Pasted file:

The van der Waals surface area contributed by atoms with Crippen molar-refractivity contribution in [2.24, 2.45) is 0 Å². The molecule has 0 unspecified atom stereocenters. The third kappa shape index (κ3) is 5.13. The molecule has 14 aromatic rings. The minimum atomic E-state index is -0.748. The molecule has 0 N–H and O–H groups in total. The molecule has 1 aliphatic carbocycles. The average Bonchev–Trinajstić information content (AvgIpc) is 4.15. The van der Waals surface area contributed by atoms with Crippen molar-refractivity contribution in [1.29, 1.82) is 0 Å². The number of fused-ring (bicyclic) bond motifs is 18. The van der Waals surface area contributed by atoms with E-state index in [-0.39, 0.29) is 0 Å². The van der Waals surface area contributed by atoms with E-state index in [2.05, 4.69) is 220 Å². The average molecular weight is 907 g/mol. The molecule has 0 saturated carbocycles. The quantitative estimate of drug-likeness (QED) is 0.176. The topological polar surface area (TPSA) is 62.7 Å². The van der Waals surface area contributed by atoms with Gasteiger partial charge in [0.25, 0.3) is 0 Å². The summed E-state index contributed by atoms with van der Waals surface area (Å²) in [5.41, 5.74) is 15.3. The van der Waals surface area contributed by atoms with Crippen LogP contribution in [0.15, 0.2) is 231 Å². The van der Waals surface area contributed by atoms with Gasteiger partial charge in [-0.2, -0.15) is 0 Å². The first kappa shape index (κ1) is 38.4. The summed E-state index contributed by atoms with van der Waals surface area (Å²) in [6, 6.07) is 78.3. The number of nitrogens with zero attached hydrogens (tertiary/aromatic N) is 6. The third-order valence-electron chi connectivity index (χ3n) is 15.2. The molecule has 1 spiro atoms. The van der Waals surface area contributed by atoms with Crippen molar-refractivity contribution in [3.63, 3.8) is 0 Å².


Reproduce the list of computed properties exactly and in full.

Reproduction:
The van der Waals surface area contributed by atoms with Crippen molar-refractivity contribution in [2.24, 2.45) is 0 Å². The molecule has 0 unspecified atom stereocenters. The third kappa shape index (κ3) is 5.13. The molecule has 14 aromatic rings. The minimum atomic E-state index is -0.748. The molecule has 0 N–H and O–H groups in total. The molecule has 1 aliphatic carbocycles. The average Bonchev–Trinajstić information content (AvgIpc) is 4.15. The van der Waals surface area contributed by atoms with Crippen molar-refractivity contribution in [1.29, 1.82) is 0 Å². The number of fused-ring (bicyclic) bond motifs is 18. The van der Waals surface area contributed by atoms with E-state index in [-0.39, 0.29) is 0 Å². The van der Waals surface area contributed by atoms with E-state index in [2.05, 4.69) is 220 Å². The average molecular weight is 907 g/mol. The molecule has 0 saturated carbocycles. The quantitative estimate of drug-likeness (QED) is 0.176. The topological polar surface area (TPSA) is 62.7 Å². The van der Waals surface area contributed by atoms with Gasteiger partial charge in [0.25, 0.3) is 0 Å². The summed E-state index contributed by atoms with van der Waals surface area (Å²) in [5.41, 5.74) is 15.3. The van der Waals surface area contributed by atoms with Crippen LogP contribution in [0.15, 0.2) is 231 Å². The van der Waals surface area contributed by atoms with Gasteiger partial charge in [-0.2, -0.15) is 0 Å². The first kappa shape index (κ1) is 38.4. The summed E-state index contributed by atoms with van der Waals surface area (Å²) in [6, 6.07) is 78.3. The number of nitrogens with zero attached hydrogens (tertiary/aromatic N) is 6. The third-order valence-electron chi connectivity index (χ3n) is 15.2. The molecule has 1 spiro atoms. The van der Waals surface area contributed by atoms with Crippen molar-refractivity contribution in [3.63, 3.8) is 0 Å².